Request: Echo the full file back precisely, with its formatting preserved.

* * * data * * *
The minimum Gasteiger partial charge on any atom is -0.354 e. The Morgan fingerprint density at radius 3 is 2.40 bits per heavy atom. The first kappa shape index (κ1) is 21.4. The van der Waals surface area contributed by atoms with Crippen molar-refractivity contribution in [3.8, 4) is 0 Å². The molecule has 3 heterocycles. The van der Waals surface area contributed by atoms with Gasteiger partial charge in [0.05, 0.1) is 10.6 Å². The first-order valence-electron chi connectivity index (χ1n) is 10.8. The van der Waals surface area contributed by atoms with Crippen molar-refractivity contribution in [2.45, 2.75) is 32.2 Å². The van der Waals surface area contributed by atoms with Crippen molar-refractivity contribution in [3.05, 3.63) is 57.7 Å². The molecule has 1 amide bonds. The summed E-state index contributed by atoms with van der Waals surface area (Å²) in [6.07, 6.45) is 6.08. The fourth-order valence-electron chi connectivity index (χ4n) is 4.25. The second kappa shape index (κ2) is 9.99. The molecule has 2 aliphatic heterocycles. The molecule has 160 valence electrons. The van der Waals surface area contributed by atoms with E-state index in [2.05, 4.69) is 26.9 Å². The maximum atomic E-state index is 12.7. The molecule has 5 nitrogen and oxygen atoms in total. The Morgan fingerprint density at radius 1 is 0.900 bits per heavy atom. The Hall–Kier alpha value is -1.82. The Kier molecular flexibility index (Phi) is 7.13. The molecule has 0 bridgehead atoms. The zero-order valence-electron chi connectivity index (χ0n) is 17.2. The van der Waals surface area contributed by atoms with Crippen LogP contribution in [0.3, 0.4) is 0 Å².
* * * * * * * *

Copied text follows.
The minimum Gasteiger partial charge on any atom is -0.354 e. The Morgan fingerprint density at radius 3 is 2.40 bits per heavy atom. The first kappa shape index (κ1) is 21.4. The van der Waals surface area contributed by atoms with Crippen molar-refractivity contribution in [3.8, 4) is 0 Å². The molecule has 3 heterocycles. The van der Waals surface area contributed by atoms with Gasteiger partial charge in [0.05, 0.1) is 10.6 Å². The first-order valence-electron chi connectivity index (χ1n) is 10.8. The van der Waals surface area contributed by atoms with Crippen molar-refractivity contribution in [2.45, 2.75) is 32.2 Å². The van der Waals surface area contributed by atoms with Crippen molar-refractivity contribution in [3.05, 3.63) is 57.7 Å². The molecule has 1 amide bonds. The summed E-state index contributed by atoms with van der Waals surface area (Å²) in [6.07, 6.45) is 6.08. The fourth-order valence-electron chi connectivity index (χ4n) is 4.25. The second kappa shape index (κ2) is 9.99. The molecule has 2 aliphatic heterocycles. The molecule has 160 valence electrons. The van der Waals surface area contributed by atoms with E-state index in [2.05, 4.69) is 26.9 Å². The maximum atomic E-state index is 12.7. The molecule has 5 nitrogen and oxygen atoms in total. The Morgan fingerprint density at radius 1 is 0.900 bits per heavy atom. The Hall–Kier alpha value is -1.82. The Kier molecular flexibility index (Phi) is 7.13. The molecule has 0 bridgehead atoms. The zero-order valence-electron chi connectivity index (χ0n) is 17.2. The van der Waals surface area contributed by atoms with Crippen LogP contribution in [0.3, 0.4) is 0 Å².